Mondo Grass is a landscaping lifesaver for difficult-to-maintain areas or places you want a dense, natural-looking border.
The resiliency of Mondo Grass sets it apart. The plant tolerates a spectrum of weather and light conditions, which makes it easy to grow. But, this plant does require some specific attention to keep it healthy.
To help you learn how to grow Mondo Grass successfully, follow the tips in this guide. Inside, you’ll find details about Mondo Grass varieties, determine what conditions it needs to thrive, and steps to follow for planting.
By the end, you’ll be a Mondo Grass pro!
Mondo Grass Care Requirements
Mondo Grass is a perennial evergreen from the lily family. Once Mondo Grass establishes, it becomes one of the easiest plants to maintain.
To give your Mondo the best chance to flourish, set the stage by providing these following needs:
In most regions, the plant can survive in both full sun or full shade but does best in partial shade. The plant’s foliage will become lighter with full sun exposure and deep green in the shade.
Mondo Grass prospers in USDA zones 6 to 11 and is winter hardy. The plant will regrow after a freeze.
Mondo Grass thrives in humid environments. In dry regions, spritz the foliage with water often to increase humidity around the plant, or the leaves may turn brown.
For the hottest and driest zones, opt to plant your Mondo in the shade when possible since lack of moisture can make the grass look ragged.
Regularly water Mondo in regions where rainfall is scarce. An inch or so a week should suffice.
During the first season after planting, it’s critical to keep the soil moist. Still, after the first year, it becomes quite tolerant of drought conditions.
Slow down on watering during the fall and stop in the winter when growth stops.
A well-draining, nutrient-rich soil is best for Mondo Grass, but the plant can survive fairly well in just about any type of soil as long as there is sufficient moisture.
Planting Mondo Grass: Step by Step
Step 1: Location and Soil Prep
For new transplants, pick a location that provides filtered sunlight to avoid drying out the plant.
Amend the soil if it lacks good drainage or ample nutrients. Remove any weeds and till in some compost to the top six inches of soil.
Step 2: Dig Holes and Set Plants
Using a garden shovel, dig holes to set your transplants. The hole should be around four inches deep. You want to give the nodes and roots room, but the crown needs to stay above the soil surface.
Spacing depends on the coverage you desire and how patient you are to wait for areas to fill in. Plant the grass clump three or four inches apart for a full look. Planting six to eight inches apart gives each clump definition, but eventually, they will merge as they spread.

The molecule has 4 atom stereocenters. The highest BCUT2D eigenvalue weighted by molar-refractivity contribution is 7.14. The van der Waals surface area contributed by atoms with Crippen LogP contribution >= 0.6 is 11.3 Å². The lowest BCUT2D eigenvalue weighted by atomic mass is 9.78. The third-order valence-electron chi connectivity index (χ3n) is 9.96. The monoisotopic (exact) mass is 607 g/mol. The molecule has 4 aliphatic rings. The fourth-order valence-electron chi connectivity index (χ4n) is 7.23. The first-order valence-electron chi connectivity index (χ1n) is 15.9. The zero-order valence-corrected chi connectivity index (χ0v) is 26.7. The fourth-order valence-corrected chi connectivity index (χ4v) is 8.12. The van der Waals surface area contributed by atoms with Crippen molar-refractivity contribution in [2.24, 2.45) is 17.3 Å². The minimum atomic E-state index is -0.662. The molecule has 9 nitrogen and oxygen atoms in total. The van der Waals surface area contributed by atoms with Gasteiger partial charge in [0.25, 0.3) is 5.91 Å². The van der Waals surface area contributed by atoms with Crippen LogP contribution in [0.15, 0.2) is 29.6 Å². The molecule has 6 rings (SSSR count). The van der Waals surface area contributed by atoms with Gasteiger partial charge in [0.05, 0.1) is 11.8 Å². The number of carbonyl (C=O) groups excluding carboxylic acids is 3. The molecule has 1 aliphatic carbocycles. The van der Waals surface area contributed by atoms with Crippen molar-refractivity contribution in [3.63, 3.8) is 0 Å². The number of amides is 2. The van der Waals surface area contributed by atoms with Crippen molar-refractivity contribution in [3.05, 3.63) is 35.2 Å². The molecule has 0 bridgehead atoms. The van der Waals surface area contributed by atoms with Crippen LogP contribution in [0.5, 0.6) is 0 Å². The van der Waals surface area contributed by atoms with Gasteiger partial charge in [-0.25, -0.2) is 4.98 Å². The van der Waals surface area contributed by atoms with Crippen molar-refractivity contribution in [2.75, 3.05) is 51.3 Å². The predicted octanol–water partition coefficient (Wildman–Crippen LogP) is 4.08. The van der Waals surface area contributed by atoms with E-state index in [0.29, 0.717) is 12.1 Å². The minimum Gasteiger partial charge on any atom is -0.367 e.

For transplants from your garden, split the cutting into sections with three or four nodes each per new plant.
Dwarf Mondo Grass looks best when you plant it about three inches apart.
Step 3: Backfill the Holes
Carefully backfill the holes with soil, taking care not to damage the root system or break off any stolons or nodes. Press the soil firmly down to hold the grass upright. Remember to keep the crown of the plant above the soil surface.
Step 4: Mulch
Protecting the soil surface from too much heat and keeping as much moisture in is critical when establishing Mondo Grass in a new location. Lay down a three-inch layer of mulch around the base of each plant, leaving space around the plant’s crown.
Step 5: Start a Watering Regime
During the first year of growing Mondo Grass, keeping the soil moist as much as possible will allow the root system to develop fully and keep the plants actively growing.
Watch the top inch or so of soil for dryness, then water as necessary depending on the region.
Mondo Grass Maintenance
Now that your Mondo Grass is in the ground and adequately watered, you should follow up with general maintenance tasks.
Using a diluted grass fertilizing product, fertilize the Mondo Grass twice a month from spring until the end of August for the first year after planting. Do not apply between September and early spring.
After that, only fertilize at the beginning of spring when new growth is evident, and maybe once again in summer if the grass seems stressed.
In place of commercial fertilizer, you can also add a half-inch of compost around the plants to boost nutrients and improve soil conditions.
Most gardeners propagate Mondo Grass by dividing large clumps to garner new plants instead of growing them from seed.
While plants do produce seeds, they need constant moisture to germinate, which can be challenging if you aren’t watching them every day.
To divide plants, gently dig out the clump or slice down into the cluster with a shovel. Once the grass is loose, pull apart small sections that include three or four nodes and replant in a new location.
Yes, you can mow or weed-eat Mondo Grass if the plants are too tall or look shabby.
The best time to trim them down is in the spring before the active growing stage begins. Never cut off too much of the plant, which can shock its development. Only cut off as much as you need to clean up any ragged or brown edges.
Dwarf species of Mondo Grass should never need a mow. However, if you want the tops to all look uniform, in the spring, run over them once with the mower. Make sure it’s set at its highest level to avoid causing any damage.
For such a carefree plant, Mondo Grass does have a few issues to watch out for. In most instances, the plant survives any pests or diseases and rebounds with fresh foliage in short order.
Snails and slugs
If your Mondo Grass appears to be dying, slugs and snails may be the culprit. These pests like to chew on the foliage, which will then yellow and wilt.
Look between the leaves of the grass for signs of snails or slugs. If you see the critters, put on a pair of gloves and remove as many as you can find.
Afterward, water the area and heavily sprinkle snail and slug bait control granules (iron phosphate is a crucial ingredient). Watch the issue fade away as the pests stop eating after they eat the granules.
Fungal infections and diseases
Spider mites are common to Mondo Grass and can cause yellow spots on the leaves. Thin webbing throughout the foliage is another sign spider mites have moved in.